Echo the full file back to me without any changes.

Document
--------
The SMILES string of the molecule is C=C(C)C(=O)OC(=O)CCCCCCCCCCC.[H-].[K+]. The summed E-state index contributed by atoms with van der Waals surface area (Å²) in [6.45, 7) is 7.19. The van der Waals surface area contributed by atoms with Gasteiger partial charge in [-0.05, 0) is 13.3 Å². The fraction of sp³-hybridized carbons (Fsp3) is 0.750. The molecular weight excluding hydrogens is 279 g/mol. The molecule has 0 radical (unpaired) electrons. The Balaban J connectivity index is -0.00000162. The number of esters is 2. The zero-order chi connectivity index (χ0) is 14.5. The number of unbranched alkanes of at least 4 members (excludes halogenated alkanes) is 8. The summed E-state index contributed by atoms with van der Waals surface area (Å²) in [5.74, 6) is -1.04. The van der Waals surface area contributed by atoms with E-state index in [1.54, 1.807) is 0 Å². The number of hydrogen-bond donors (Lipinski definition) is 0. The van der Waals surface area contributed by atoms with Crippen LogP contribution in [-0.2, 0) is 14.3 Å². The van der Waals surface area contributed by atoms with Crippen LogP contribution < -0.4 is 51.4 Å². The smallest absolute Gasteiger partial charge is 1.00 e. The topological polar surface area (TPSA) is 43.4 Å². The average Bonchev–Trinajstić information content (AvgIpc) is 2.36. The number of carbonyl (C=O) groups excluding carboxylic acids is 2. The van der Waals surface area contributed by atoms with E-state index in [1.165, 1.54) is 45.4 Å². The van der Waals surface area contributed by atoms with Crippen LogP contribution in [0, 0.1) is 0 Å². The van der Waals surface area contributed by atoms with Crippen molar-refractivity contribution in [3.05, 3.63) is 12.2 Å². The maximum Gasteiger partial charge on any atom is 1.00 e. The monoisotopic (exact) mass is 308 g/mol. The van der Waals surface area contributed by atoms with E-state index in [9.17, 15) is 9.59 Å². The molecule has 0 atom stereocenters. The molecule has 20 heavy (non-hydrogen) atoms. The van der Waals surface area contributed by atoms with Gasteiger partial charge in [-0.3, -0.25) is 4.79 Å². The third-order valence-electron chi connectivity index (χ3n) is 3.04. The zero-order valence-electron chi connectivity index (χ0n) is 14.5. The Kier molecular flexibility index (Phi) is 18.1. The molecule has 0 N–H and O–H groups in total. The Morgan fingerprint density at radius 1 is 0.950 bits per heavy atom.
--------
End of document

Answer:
The SMILES string of the molecule is C=C(C)C(=O)OC(=O)CCCCCCCCCCC.[H-].[K+]. The summed E-state index contributed by atoms with van der Waals surface area (Å²) in [6.45, 7) is 7.19. The van der Waals surface area contributed by atoms with Gasteiger partial charge in [-0.05, 0) is 13.3 Å². The fraction of sp³-hybridized carbons (Fsp3) is 0.750. The molecular weight excluding hydrogens is 279 g/mol. The molecule has 0 radical (unpaired) electrons. The Balaban J connectivity index is -0.00000162. The number of esters is 2. The zero-order chi connectivity index (χ0) is 14.5. The number of unbranched alkanes of at least 4 members (excludes halogenated alkanes) is 8. The summed E-state index contributed by atoms with van der Waals surface area (Å²) in [5.74, 6) is -1.04. The van der Waals surface area contributed by atoms with E-state index in [1.54, 1.807) is 0 Å². The number of hydrogen-bond donors (Lipinski definition) is 0. The van der Waals surface area contributed by atoms with Crippen LogP contribution in [-0.2, 0) is 14.3 Å². The van der Waals surface area contributed by atoms with Crippen LogP contribution < -0.4 is 51.4 Å². The smallest absolute Gasteiger partial charge is 1.00 e. The topological polar surface area (TPSA) is 43.4 Å². The average Bonchev–Trinajstić information content (AvgIpc) is 2.36. The number of carbonyl (C=O) groups excluding carboxylic acids is 2. The van der Waals surface area contributed by atoms with E-state index in [1.165, 1.54) is 45.4 Å². The van der Waals surface area contributed by atoms with Crippen LogP contribution in [0, 0.1) is 0 Å². The van der Waals surface area contributed by atoms with Crippen molar-refractivity contribution in [3.05, 3.63) is 12.2 Å². The maximum Gasteiger partial charge on any atom is 1.00 e. The monoisotopic (exact) mass is 308 g/mol. The van der Waals surface area contributed by atoms with E-state index in [9.17, 15) is 9.59 Å². The molecule has 0 atom stereocenters. The molecule has 20 heavy (non-hydrogen) atoms. The van der Waals surface area contributed by atoms with Gasteiger partial charge in [-0.3, -0.25) is 4.79 Å². The third-order valence-electron chi connectivity index (χ3n) is 3.04. The zero-order valence-electron chi connectivity index (χ0n) is 14.5. The Kier molecular flexibility index (Phi) is 18.1. The molecule has 0 N–H and O–H groups in total. The Morgan fingerprint density at radius 1 is 0.950 bits per heavy atom.